RCM should be a living program

If this is true, how does the CMMS community (easily) capture failure history in a format conducive to updating the failure mode and maintenance tactic? And if these RCM Analysis results are stored in external system (or Excel) then this adds a lot of extra clicking .... which means the odds are greatly reduced if any update or analysis will ever be made.

And even more to the point, lets be real.

If the CMMS community had 15,000 sites, and there were at best 500 sites that performed RCM Analysis then what should those 14,500 other sites do about this on-going work order history? For whatever reason they did not perform a RCM analysis, but ....is there value in storing the failure mode data? And how?






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John Reeve

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RCM has the opportunity of being updated with RCA recommendations for equipment failure. Updating the RCM can be quarterly which is Ideal taking into consideration that time taken to complete RCA varies. Living program for RCM is not an option as it is what defines RCM.

If you look at Reliability Centered Maintenance (RCM) and want it to be a living program, you should ask your self how can I make processes easier. One of the main problem is that date is incomplete, spread over to many computers or data bases and is not easily accessible.

There for a good working Computerized Maintenance Management System (CMMS) is essential.  The time alone that is spend on retrieving data for analysis, materials that are used for repair and maintenance, job-plans, failure history, and repair history, Critical Analysis  (CA), Root Cause Analysis (RCA), Condition Monitoring (CM) data, Preventive Maintenance (PM) records need to be connected to the asset to be accessible for the user.

Here it doesn't meter who it is if it is an Operator,  Maintenance Personal, Engineer, or Manager, every single one of them should have access to the data that is related to Assets to enable them to identify over all equipment health.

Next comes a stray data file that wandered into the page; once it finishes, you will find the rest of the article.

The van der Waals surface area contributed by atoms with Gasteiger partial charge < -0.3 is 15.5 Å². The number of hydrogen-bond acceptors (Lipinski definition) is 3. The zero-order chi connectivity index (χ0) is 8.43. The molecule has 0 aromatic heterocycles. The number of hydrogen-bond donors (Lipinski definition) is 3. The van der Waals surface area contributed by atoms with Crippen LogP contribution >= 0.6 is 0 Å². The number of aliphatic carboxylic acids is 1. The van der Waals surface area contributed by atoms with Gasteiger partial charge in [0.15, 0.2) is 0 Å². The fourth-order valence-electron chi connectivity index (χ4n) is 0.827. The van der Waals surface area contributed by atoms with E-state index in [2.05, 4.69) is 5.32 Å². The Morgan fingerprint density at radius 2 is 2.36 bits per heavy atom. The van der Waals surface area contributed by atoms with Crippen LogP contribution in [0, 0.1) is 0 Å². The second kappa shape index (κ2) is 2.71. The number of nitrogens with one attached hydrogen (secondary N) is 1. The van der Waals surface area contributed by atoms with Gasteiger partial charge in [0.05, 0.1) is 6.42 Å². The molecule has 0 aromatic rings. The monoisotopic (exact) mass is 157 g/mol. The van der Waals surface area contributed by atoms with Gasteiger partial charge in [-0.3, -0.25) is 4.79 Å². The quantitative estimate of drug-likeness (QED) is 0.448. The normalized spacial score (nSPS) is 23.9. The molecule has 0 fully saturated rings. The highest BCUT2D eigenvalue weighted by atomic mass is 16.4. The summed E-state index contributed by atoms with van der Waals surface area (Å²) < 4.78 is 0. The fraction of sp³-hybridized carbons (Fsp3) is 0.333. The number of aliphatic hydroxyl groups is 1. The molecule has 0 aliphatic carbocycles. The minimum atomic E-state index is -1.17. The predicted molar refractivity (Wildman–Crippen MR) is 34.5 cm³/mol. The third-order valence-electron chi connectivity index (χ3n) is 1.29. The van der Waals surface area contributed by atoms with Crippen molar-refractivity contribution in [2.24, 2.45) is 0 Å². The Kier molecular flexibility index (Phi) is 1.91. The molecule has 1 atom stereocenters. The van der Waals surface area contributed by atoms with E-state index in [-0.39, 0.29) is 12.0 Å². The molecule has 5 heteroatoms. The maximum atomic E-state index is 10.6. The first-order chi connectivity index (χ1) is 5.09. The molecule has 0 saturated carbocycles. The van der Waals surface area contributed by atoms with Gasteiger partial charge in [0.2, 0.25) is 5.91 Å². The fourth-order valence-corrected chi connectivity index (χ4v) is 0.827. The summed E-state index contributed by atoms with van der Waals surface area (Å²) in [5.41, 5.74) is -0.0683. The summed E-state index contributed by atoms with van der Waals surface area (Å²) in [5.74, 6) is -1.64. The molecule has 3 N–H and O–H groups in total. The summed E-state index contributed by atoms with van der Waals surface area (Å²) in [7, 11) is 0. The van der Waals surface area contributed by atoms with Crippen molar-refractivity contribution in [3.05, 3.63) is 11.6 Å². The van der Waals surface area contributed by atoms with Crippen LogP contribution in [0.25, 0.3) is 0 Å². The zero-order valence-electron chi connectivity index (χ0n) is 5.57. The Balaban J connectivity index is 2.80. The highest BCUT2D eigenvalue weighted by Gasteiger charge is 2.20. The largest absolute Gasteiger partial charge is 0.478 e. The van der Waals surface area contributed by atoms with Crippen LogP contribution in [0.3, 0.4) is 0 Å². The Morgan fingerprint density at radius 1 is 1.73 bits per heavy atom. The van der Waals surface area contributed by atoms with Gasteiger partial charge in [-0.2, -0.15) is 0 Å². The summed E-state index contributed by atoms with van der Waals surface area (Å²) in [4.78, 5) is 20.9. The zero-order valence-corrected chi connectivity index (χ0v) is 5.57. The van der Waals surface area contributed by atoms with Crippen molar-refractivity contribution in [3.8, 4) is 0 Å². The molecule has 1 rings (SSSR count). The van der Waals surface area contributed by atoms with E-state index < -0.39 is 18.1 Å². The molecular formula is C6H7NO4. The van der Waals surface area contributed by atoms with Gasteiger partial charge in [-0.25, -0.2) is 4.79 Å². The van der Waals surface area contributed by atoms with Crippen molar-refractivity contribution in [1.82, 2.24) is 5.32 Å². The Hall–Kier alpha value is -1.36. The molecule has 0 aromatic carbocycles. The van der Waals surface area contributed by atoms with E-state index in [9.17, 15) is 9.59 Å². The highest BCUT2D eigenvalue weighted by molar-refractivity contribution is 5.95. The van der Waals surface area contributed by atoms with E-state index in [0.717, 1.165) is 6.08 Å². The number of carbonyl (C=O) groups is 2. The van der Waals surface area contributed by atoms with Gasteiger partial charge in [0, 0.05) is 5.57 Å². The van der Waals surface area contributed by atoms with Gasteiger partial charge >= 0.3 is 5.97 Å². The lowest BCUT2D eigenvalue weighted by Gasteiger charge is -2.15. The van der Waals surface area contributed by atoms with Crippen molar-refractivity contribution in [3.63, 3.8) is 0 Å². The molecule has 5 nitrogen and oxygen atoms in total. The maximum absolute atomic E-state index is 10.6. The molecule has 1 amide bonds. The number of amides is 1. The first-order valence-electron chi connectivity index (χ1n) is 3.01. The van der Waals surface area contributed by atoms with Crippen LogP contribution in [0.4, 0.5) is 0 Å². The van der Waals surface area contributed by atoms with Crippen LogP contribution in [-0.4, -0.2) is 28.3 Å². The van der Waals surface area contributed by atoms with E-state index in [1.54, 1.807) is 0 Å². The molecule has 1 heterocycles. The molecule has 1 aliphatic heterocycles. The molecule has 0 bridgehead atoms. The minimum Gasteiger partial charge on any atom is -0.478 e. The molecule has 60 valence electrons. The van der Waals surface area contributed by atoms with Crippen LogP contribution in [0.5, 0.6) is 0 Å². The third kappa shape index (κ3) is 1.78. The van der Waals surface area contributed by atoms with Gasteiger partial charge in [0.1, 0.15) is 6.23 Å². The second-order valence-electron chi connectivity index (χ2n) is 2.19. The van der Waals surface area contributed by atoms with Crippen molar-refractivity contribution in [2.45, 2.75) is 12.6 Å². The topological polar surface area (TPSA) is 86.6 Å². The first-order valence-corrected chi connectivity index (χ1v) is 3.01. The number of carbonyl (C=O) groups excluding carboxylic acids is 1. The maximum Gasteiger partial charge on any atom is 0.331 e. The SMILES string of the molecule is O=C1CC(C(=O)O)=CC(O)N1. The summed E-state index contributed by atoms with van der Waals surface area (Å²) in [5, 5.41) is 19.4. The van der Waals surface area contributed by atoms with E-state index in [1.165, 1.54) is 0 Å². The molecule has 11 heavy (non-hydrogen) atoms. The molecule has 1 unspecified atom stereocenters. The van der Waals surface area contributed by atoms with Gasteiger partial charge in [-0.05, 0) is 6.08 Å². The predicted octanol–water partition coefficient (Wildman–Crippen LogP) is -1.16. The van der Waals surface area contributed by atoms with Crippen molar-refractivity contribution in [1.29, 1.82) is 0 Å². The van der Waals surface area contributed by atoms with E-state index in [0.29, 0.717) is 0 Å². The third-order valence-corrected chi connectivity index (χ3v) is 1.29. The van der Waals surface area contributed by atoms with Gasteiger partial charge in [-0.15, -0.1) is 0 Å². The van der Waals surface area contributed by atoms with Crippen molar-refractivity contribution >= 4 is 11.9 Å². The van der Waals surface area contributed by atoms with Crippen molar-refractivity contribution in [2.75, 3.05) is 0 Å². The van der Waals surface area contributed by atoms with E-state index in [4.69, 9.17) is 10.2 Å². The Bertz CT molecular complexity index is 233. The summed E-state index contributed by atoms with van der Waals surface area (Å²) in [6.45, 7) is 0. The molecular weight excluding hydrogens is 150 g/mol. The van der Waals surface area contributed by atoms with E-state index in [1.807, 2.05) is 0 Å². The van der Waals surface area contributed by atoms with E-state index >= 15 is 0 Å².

The CMMS is where all the information is centralized, and the efficiency of a living RCM can be measured directly proportional to the information and organization of your CMMS.  

FRACAS is a process for reporting, classifying, analyzing failures, and planning corrective actions in response to those failures. 

RCM is a set of tasks based on systematic evaluation used to develop a maintenance program. 

These two definitions are similar in purpose perhaps but different in concept/approach. 

Also note, that there are different versions of RCM as noted by Neil Bloom and Douglas Plucknette. 

With those points to the side.... 

I have discovered the following to be true regarding the CMMS community: 

Very few if any (CMMS users) actually know the definition of Failure Mode. 

Further the CMMS work order entry screen does not capture this 3-part failure mode. 

In addition, the CMMS most probably does not have a decent failure analytic to permit drill-down into failure mode and cause. 

Even if a site has never performed RCM analysis, I am suggesting the following innovative designs: 

Add the RCM Analysis results to the CMMS as a new application. 

Add the necessary fields to the WO entry screen to capture a 3-part failure mode. 

Design/create a Pareto style failure analytic to drill-down to cause 

Involve a reliability Team to focus on this failure data, leveraging the CMMS to identify chronic failures where 40-60% of all maintenance costs reside.


"Continous improvement" program (regardless of the formal name people use in their facilities) needs to be a living exercise. The formal RCM is not easy to keep "living" in the way you explained, in MHO. RCM is very structured and time intensive.

Lately, CMMS users have been trying FRACAS: Failure Reporting Analysis and Corrective Action System to positively build on their experience to improve their facilities at different phases of the assets (in general).

Based my limited exposure to CMMS users, simplicity/complexity is a foundational key in the success of the adaptation and being a lasting program. The more data you require, the more analysis you ask for, the more people are involved, the results are slower to get and program will be subject to be let down with higher probability.

Regards- Ali M. Al-Shurafa